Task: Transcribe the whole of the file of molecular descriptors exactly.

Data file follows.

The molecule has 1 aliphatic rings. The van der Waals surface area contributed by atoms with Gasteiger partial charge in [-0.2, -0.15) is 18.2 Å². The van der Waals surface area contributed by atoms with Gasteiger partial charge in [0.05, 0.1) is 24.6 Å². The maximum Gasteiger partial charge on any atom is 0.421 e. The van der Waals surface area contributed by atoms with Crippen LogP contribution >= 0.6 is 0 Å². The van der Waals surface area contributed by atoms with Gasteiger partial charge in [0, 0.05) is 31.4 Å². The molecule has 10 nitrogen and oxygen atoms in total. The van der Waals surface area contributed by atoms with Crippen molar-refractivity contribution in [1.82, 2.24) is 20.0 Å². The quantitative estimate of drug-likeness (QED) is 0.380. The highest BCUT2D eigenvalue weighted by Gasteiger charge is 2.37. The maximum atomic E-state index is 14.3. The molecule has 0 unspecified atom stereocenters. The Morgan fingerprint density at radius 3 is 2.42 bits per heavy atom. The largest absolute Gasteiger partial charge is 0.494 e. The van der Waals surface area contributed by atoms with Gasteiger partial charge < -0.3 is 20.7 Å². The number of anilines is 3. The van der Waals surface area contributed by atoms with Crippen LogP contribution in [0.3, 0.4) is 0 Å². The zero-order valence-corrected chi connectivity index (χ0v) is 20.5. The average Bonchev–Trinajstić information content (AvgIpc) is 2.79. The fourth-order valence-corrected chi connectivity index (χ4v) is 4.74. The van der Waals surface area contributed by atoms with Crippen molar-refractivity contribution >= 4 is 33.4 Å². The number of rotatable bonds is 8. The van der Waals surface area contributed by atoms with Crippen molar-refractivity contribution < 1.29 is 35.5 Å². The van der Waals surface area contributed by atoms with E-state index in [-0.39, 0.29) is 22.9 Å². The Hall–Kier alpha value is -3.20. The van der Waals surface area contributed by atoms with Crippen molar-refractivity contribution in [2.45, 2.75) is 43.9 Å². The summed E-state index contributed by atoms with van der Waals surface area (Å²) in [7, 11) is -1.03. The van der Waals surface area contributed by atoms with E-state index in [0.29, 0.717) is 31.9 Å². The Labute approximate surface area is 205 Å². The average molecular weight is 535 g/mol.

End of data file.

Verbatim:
The molecule has 1 aliphatic rings. The van der Waals surface area contributed by atoms with Gasteiger partial charge in [-0.2, -0.15) is 18.2 Å². The van der Waals surface area contributed by atoms with Gasteiger partial charge in [0.05, 0.1) is 24.6 Å². The maximum Gasteiger partial charge on any atom is 0.421 e. The van der Waals surface area contributed by atoms with Crippen LogP contribution >= 0.6 is 0 Å². The van der Waals surface area contributed by atoms with Gasteiger partial charge in [0, 0.05) is 31.4 Å². The molecule has 10 nitrogen and oxygen atoms in total. The van der Waals surface area contributed by atoms with Crippen molar-refractivity contribution in [1.82, 2.24) is 20.0 Å². The quantitative estimate of drug-likeness (QED) is 0.380. The highest BCUT2D eigenvalue weighted by Gasteiger charge is 2.37. The maximum atomic E-state index is 14.3. The molecule has 0 unspecified atom stereocenters. The Morgan fingerprint density at radius 3 is 2.42 bits per heavy atom. The largest absolute Gasteiger partial charge is 0.494 e. The van der Waals surface area contributed by atoms with Gasteiger partial charge < -0.3 is 20.7 Å². The number of anilines is 3. The van der Waals surface area contributed by atoms with Crippen LogP contribution in [0.3, 0.4) is 0 Å². The zero-order valence-corrected chi connectivity index (χ0v) is 20.5. The average Bonchev–Trinajstić information content (AvgIpc) is 2.79. The fourth-order valence-corrected chi connectivity index (χ4v) is 4.74. The van der Waals surface area contributed by atoms with Crippen molar-refractivity contribution >= 4 is 33.4 Å². The number of rotatable bonds is 8. The van der Waals surface area contributed by atoms with Crippen molar-refractivity contribution < 1.29 is 35.5 Å². The van der Waals surface area contributed by atoms with E-state index in [-0.39, 0.29) is 22.9 Å². The Hall–Kier alpha value is -3.20. The van der Waals surface area contributed by atoms with Crippen molar-refractivity contribution in [2.45, 2.75) is 43.9 Å². The summed E-state index contributed by atoms with van der Waals surface area (Å²) in [7, 11) is -1.03. The van der Waals surface area contributed by atoms with E-state index in [0.29, 0.717) is 31.9 Å². The Labute approximate surface area is 205 Å². The average molecular weight is 535 g/mol.